The Philippines said it will not discuss the South China Sea issue at next week's Apec leaders' meeting, promising instead a "safe, comfortable and productive" visit for Chinese President Xi Jinping.
Foreign Ministry spokesman Charles Jose told a news briefing yesterday China "expressed hope that contentious issues will not be raised" at the Apec summit that Manila is hosting from Nov 16-19.
"We said that we'll endeavour on our side to do everything possible that Mr Xi's visit will be safe, comfortable and productive," he said.
He explained that the Philippines will not raise the South China Sea issue because of an arbitration case pending in an international court at The Hague and that Apec was "not the proper forum".
The Philippines is accusing China of violating international laws by claiming nearly all of the South China Sea, including waters that are 1,611km from the Chinese coastline and closer to its smaller neighbours.
Mr Jose also said Manila "recognises that the Apec summit is not the proper forum to discuss this issue".
That echoes comments from a senior diplomat in Beijing.
"Everyone knows that Apec is primarily about discussing trade and financial cooperation in the Asia-Pacific," Chinese Vice-Foreign Minister Li Baodong told reporters.
Philippine President Benigno Aquino assured visiting Chinese Foreign Minister Wang Yi yesterday that Mr Xi can expect a warm welcome when he is in Manila for the Nov 18-19 Apec Economic Leaders' Meeting.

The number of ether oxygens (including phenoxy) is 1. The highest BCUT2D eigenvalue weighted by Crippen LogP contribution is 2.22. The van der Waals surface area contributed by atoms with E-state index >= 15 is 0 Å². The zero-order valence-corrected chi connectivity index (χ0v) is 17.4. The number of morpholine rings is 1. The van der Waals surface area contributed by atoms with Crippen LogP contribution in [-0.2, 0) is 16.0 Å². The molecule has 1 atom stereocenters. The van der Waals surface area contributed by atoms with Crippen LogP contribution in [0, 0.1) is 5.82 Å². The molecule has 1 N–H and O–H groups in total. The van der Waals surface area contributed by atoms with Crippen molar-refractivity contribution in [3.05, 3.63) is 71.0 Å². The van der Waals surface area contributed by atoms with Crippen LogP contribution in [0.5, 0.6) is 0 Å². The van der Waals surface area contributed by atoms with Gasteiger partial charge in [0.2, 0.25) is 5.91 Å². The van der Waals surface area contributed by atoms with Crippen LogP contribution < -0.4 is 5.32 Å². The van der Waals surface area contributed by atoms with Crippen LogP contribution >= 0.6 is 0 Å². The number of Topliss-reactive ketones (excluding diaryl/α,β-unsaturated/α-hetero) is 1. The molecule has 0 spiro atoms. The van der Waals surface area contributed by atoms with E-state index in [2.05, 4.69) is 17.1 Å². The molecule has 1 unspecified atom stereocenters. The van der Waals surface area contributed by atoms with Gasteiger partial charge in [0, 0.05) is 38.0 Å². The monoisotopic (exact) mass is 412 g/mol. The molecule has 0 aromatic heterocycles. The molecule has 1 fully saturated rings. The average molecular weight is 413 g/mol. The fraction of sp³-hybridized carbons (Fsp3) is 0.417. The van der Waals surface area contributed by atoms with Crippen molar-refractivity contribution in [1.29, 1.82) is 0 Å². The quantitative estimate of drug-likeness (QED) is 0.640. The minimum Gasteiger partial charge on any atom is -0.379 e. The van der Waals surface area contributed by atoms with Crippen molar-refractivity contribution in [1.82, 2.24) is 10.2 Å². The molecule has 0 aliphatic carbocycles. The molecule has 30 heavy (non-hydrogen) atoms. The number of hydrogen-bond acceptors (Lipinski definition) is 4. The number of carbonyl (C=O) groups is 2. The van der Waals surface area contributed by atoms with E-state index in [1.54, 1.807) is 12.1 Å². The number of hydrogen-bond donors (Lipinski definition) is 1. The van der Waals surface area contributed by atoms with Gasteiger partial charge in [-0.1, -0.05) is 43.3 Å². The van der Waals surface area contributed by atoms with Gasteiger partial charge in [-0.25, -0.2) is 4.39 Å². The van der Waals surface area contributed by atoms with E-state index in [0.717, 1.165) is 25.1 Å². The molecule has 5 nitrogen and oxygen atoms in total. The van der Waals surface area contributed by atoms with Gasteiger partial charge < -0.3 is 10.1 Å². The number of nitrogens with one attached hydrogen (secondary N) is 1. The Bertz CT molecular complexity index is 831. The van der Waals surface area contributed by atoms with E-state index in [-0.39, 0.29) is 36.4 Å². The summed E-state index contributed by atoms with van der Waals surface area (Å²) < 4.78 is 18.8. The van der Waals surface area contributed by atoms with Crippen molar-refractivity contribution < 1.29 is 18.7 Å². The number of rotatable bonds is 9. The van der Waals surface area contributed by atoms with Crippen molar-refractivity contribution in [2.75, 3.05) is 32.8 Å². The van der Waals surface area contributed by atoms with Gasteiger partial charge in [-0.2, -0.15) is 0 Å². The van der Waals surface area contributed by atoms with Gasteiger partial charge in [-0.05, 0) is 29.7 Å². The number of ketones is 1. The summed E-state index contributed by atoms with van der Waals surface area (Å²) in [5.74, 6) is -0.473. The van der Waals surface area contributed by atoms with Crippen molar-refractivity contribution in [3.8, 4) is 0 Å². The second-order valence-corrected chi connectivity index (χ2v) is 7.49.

"He assured (Mr Wang) that it is in the culture of Filipinos as hosts to make our guests feel the warmth of Filipino hospitality," presidential spokesman Herminio Coloma told reporters.
Mr Wang was on a one-day working visit to the Philippines ahead of the Apec summit, his trip marking the first high-level contact between Manila and Beijing in four years.
Mr Xi's visit next week offers another rare opportunity for Manila and Beijing to mend diplomatic relations that have plummeted in recent years over their rival claims to parts of the South China Sea.
Beijing had bristled over remarks Mr Aquino had made in a New York Times interview that he repeated in Tokyo in June, likening today's China to Nazi Germany.
Mr Aquino and Mr Xi met informally for about 10 minutes during last year's Apec summit in Beijing. That meeting, where both leaders expressed their intentions to settle territorial disputes in a "constructive way", had been expected to lead to a thaw in icy bilateral ties.
But tensions escalated anew after China stepped up its land reclamation efforts in the South China Sea, where it has so far created islands with airstrips and garrisons on seven reefs that it occupies in the Spratly archipelago.
Mr Jose said "there was no confirmation" that the two leaders would hold bilateral talks or "an informal chat".
"But the door is always open for dialogue. It's possible," he said.
Mr Wang and his Filipino counterpart Albert del Rosario agreed to hold talks that will build on views exchanged between Mr Aquino and then Chinese President Hu Jintao in 2011 that the South China Sea dispute "should not be the end-all and be-all" of the two countries' ties.
Mr Jose said the Philippines will raise the South China Sea issue during the Asean summit to be held in Kuala Lumpur just after the Apec meetings.
The Philippines will press China to resume talks on a "code of conduct" meant to keep the peace in the South China Sea, he said.